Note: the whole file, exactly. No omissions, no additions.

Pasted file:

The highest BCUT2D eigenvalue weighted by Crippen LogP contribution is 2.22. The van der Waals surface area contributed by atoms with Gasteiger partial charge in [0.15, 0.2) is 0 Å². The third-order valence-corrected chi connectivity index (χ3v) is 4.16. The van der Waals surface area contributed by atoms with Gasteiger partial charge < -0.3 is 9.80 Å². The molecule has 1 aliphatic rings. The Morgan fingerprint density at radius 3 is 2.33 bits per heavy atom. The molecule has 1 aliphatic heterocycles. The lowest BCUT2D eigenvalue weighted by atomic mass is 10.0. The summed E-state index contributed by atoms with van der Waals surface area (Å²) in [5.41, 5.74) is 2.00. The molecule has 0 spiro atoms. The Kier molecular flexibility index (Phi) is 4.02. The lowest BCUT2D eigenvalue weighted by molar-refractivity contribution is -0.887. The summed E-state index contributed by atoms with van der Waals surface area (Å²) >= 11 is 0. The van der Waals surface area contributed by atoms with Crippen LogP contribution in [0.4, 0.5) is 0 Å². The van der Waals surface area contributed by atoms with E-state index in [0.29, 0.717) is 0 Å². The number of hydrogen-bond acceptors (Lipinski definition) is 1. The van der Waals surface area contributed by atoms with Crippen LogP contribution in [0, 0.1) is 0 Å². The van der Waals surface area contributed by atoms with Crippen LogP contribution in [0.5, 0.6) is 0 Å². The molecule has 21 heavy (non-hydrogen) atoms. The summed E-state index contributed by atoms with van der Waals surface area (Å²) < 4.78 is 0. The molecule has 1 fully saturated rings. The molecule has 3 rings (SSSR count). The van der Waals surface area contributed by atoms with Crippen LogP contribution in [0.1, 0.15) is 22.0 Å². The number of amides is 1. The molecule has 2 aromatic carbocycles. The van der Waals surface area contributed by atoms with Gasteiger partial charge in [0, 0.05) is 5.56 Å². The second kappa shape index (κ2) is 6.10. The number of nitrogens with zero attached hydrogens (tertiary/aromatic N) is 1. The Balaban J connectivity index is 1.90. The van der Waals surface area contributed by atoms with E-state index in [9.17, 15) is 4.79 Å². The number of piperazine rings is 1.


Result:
The highest BCUT2D eigenvalue weighted by Crippen LogP contribution is 2.22. The van der Waals surface area contributed by atoms with Gasteiger partial charge in [0.15, 0.2) is 0 Å². The third-order valence-corrected chi connectivity index (χ3v) is 4.16. The van der Waals surface area contributed by atoms with Gasteiger partial charge < -0.3 is 9.80 Å². The molecule has 1 aliphatic rings. The Morgan fingerprint density at radius 3 is 2.33 bits per heavy atom. The molecule has 1 aliphatic heterocycles. The lowest BCUT2D eigenvalue weighted by atomic mass is 10.0. The summed E-state index contributed by atoms with van der Waals surface area (Å²) in [5.41, 5.74) is 2.00. The molecule has 0 spiro atoms. The Kier molecular flexibility index (Phi) is 4.02. The lowest BCUT2D eigenvalue weighted by molar-refractivity contribution is -0.887. The summed E-state index contributed by atoms with van der Waals surface area (Å²) >= 11 is 0. The van der Waals surface area contributed by atoms with Crippen LogP contribution in [0.4, 0.5) is 0 Å². The van der Waals surface area contributed by atoms with E-state index in [0.29, 0.717) is 0 Å². The number of hydrogen-bond acceptors (Lipinski definition) is 1. The van der Waals surface area contributed by atoms with Crippen LogP contribution in [0, 0.1) is 0 Å². The van der Waals surface area contributed by atoms with Crippen LogP contribution in [0.5, 0.6) is 0 Å². The molecule has 21 heavy (non-hydrogen) atoms. The summed E-state index contributed by atoms with van der Waals surface area (Å²) < 4.78 is 0. The molecule has 1 fully saturated rings. The molecule has 3 rings (SSSR count). The van der Waals surface area contributed by atoms with Crippen LogP contribution in [0.1, 0.15) is 22.0 Å². The number of amides is 1. The molecule has 2 aromatic carbocycles. The van der Waals surface area contributed by atoms with Gasteiger partial charge in [0, 0.05) is 5.56 Å². The second kappa shape index (κ2) is 6.10. The number of nitrogens with zero attached hydrogens (tertiary/aromatic N) is 1. The Balaban J connectivity index is 1.90. The van der Waals surface area contributed by atoms with E-state index in [9.17, 15) is 4.79 Å². The number of piperazine rings is 1.